In elucidating the pathogenesis of AIDS peripheral neuropathy, we demonstrated by immunohistochemistry that subsets of rat dorsal root ganglia (DRG) express the CXCR4 receptor, the coreceptor for gp120IIIB; many of these neurons expressed Substance P immunoreactivity. We hypothesize: (a) rat neonatal DRG undergo apoptosis upon exposure to gp120IIIB; and (b) the apoptosis can be prevented by CEP-1347/KT7515, a specific inhibitor of the JNK signaling cascade. DRG were harvested from E15 and neonatal Holtzman rats and exposed to gp120IIIB, NMDA, or NGF-free media. DRG for calcium imaging were stained with FURA-2; apoptosis was assessed by immunocytochemistry using both neuron-specific enolase and the chromatin stain Hoechst 33342. Results reveal E15 DRG to be sensitive to NGF withdrawal but undergo no apoptosis to either gp120IIIB or NMDA, concurrent with the relative absence of calcium fluxes to the application of either. Neonatal DRG exhibited significant apoptosis to both gp120IIIB and NMDA, but not to NGF withdrawal; calcium imaging revealed calcium fluxes in response to administration of gp120IIIB and NMDA to neonatal DRG. CEP-1347/KT7515 at a concentration of 200 nM rescued DRG from their respective apoptosis inducers to approximately control levels. These results suggest activation of sensory neuron chemokine receptors by gp120IIIB may be directly responsible for the peripheral neuropathy suffered by patients with AIDS and AIDS peripheral neuropathy may be prevented by CEP-1347/KT7515.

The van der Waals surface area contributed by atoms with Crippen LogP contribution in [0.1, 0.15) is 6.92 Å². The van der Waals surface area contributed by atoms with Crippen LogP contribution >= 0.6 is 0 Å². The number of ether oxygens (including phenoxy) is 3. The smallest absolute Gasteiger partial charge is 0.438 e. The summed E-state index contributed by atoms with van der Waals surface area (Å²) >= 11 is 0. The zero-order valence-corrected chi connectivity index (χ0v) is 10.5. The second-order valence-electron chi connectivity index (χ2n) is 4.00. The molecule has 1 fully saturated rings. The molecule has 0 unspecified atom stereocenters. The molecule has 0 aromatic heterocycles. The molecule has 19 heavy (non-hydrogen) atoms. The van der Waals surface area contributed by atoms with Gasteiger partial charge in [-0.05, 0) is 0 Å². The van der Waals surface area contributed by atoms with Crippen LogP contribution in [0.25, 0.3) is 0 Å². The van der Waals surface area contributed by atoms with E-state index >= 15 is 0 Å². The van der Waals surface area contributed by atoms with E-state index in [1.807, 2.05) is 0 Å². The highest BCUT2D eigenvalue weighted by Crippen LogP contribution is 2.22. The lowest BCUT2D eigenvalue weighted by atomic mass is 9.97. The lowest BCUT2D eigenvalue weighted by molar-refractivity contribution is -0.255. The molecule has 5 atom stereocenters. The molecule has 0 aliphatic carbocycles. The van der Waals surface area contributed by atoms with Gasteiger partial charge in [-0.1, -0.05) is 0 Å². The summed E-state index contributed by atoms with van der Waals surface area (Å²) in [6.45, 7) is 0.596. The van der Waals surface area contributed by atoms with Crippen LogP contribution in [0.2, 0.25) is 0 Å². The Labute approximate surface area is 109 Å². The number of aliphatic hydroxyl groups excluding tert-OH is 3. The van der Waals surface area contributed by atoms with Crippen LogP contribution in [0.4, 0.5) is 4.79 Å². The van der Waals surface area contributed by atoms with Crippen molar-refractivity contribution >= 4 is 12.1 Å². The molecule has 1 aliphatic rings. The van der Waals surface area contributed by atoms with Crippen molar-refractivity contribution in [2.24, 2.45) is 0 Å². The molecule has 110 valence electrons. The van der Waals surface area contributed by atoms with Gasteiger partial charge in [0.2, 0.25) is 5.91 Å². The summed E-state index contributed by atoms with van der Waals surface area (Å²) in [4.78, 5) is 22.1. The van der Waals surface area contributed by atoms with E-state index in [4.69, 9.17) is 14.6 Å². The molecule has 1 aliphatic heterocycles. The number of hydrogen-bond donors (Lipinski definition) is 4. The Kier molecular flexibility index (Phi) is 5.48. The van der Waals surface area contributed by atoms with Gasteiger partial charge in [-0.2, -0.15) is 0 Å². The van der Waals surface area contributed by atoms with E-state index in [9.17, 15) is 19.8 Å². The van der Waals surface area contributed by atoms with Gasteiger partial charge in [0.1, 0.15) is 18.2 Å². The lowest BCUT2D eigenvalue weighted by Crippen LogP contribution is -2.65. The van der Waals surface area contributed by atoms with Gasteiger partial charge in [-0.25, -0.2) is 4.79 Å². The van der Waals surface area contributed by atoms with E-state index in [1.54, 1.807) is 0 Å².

|Original language||English (US)|
|Journal||Clinical Pharmacology and Therapeutics|
|State||Published - Dec 1 2001|
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